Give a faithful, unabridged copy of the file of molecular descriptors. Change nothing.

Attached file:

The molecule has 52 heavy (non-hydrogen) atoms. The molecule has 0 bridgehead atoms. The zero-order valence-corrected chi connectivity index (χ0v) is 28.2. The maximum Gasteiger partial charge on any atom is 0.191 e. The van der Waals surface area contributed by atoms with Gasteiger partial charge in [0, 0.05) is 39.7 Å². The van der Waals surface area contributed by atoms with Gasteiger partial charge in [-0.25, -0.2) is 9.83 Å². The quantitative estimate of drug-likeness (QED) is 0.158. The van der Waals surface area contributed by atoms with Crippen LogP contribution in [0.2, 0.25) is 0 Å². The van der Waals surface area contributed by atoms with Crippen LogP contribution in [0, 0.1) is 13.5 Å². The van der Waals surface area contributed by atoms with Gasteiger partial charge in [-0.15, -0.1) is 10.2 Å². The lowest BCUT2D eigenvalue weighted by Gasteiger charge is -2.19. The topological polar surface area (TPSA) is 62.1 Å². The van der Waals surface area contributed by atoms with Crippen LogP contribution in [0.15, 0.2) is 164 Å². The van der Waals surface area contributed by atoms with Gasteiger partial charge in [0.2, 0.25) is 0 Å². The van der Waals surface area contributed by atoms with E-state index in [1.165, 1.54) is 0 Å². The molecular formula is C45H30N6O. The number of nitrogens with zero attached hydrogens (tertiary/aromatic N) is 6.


The molecule has 52 heavy (non-hydrogen) atoms. The molecule has 0 bridgehead atoms. The zero-order valence-corrected chi connectivity index (χ0v) is 28.2. The maximum Gasteiger partial charge on any atom is 0.191 e. The van der Waals surface area contributed by atoms with Gasteiger partial charge in [0, 0.05) is 39.7 Å². The van der Waals surface area contributed by atoms with Gasteiger partial charge in [-0.25, -0.2) is 9.83 Å². The quantitative estimate of drug-likeness (QED) is 0.158. The van der Waals surface area contributed by atoms with Crippen LogP contribution in [0.2, 0.25) is 0 Å². The van der Waals surface area contributed by atoms with Crippen LogP contribution in [0, 0.1) is 13.5 Å². The van der Waals surface area contributed by atoms with Gasteiger partial charge in [-0.15, -0.1) is 10.2 Å². The lowest BCUT2D eigenvalue weighted by Gasteiger charge is -2.19. The topological polar surface area (TPSA) is 62.1 Å². The van der Waals surface area contributed by atoms with Crippen LogP contribution in [0.15, 0.2) is 164 Å². The van der Waals surface area contributed by atoms with Gasteiger partial charge in [0.2, 0.25) is 0 Å². The van der Waals surface area contributed by atoms with E-state index in [1.165, 1.54) is 0 Å². The molecular formula is C45H30N6O. The number of nitrogens with zero attached hydrogens (tertiary/aromatic N) is 6.